In Lives of the Artists, Georgio Vasari tells the probably apocryphal story of a picture by an unknown painter in which all of its elements had been taken from the work of other artists. Upon being shown the painting, Michelangelo is said to have acknowledged its greatness as a picture, but questioned what would happen on the day of judgement when all of its constituent parts would be called home to their original context. On that day, he suggested, nothing would be left.
Ross Gibson’s head_phone_film_poems is an online exhibition hosted by the Australian Centre for the Moving Image (ACMI) that collects together a series of stunning video works that combine found footage, artfully selected iPhone videos, a variety of texts, accompanied by evocative, minimalist scores.
Gibson, who has worked as a writer, filmmaker, poet and academic since the 1970s, has always gravitated towards experimental cinema, producing significant works in film and installation, but he’s moved to online projects in recent years. Indeed, his Instagram account is an always-surprising record of his late night walks through the streets of Sydney’s inner west. The videos from these walks, along with images and video from a series of unlikely archival sources, form the basis of the ACMI show.
The online show is in four parts: ASIO_dream_mixes – works derived from declassified and publicly available surveillance films; Minimalist-cinema_crime_scenes – stories created using crime scene photographs; Found_footage_Dream_Mixes – found-footage works derived from online material; and Neighbourhood_Epiphany_Mixes – iPhone videos of Gibson’s night time wanderings.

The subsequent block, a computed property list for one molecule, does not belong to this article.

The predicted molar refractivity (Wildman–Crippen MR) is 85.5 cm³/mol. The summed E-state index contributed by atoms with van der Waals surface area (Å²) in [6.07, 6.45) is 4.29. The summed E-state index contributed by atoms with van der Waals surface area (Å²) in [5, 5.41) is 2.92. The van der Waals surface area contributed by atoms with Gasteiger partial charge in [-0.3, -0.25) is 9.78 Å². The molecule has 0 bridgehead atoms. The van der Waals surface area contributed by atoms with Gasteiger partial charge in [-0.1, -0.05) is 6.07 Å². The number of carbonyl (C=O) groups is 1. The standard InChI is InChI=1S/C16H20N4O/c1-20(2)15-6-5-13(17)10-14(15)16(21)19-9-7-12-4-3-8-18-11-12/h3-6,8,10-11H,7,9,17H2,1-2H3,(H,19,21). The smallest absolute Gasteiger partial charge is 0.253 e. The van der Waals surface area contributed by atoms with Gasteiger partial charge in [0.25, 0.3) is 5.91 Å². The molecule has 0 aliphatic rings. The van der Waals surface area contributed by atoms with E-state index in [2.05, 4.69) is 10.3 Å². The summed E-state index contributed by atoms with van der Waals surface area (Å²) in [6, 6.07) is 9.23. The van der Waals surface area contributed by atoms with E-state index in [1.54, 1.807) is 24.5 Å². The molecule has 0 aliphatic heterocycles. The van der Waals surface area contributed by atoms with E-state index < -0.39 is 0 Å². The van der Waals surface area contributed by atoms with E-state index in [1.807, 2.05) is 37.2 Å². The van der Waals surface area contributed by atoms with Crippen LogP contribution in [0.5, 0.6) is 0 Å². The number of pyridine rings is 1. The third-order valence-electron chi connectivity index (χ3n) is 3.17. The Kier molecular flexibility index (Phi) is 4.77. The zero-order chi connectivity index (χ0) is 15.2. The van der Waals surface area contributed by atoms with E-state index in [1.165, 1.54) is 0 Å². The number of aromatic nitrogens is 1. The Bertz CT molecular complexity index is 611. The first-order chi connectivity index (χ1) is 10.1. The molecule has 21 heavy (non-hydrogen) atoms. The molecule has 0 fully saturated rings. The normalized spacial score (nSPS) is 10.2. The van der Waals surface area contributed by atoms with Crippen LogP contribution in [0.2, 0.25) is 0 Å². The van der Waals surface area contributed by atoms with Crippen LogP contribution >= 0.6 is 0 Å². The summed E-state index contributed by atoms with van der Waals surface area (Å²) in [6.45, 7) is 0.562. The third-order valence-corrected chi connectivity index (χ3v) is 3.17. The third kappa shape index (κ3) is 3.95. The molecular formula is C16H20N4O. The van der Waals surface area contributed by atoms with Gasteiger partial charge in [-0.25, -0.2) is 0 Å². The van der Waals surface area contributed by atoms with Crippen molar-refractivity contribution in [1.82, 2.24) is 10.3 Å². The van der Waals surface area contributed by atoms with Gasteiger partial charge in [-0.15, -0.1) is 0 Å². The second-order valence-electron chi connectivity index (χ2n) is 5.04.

Like many found footage and remix artists who have explored the creative potential of recontextualized fragments, Gibson’s unique aesthetic is derived from his ability to produce intensely poetic reveries from the unlikeliest of materials. In the ASIO films, the wanderings of the surveilled subjects are repurposed as tales of suburbia, tinged with a noir dread, while in the Found Footage works, the trails of yellow smoke in Airborne_Thessalonians is made even more extraordinary with a repurposed Biblical text and the urgent piano score by Chris Abrahams. The Minimalist-cinema_crime_scenes works are also intense, layered images, many individually unremarkable, but threaded together with text and layered photos, all haunted by their original purpose – a record of death.
It’s the Neighbourhood_Epiphany_Mixes that I find most hypnotic. Recorded on Gibson’s iPhone and compiled into a personal archive of incidents, we move through the night time streets of Alexandria, finding dark corners, streetscapes and alley ways, each strobing under faulty street lights and broken fluoro tubes. While all of the videos here are original recordings by the artist, they share the same aesthetic as the found footage works – united by an eye for connections, possibilities and poetry.
For those of us living in Vasari’s far future, we now know that there is in fact an afterlife for fragmented imagery, bereft of original context perhaps, but still potent, waiting to be revived and reconstituted into new works of art. All it would take for these online works to disappear forever is for the system to be switched off, perhaps from a temporary loss of power, or even a permanent and total post-internet blackout.
Whatever may happen to these images and video footage in the future is really of no consequence for us in the present moment. What we need to do is to try to somehow make sense of it – and Ross Gibson shows us that possibility.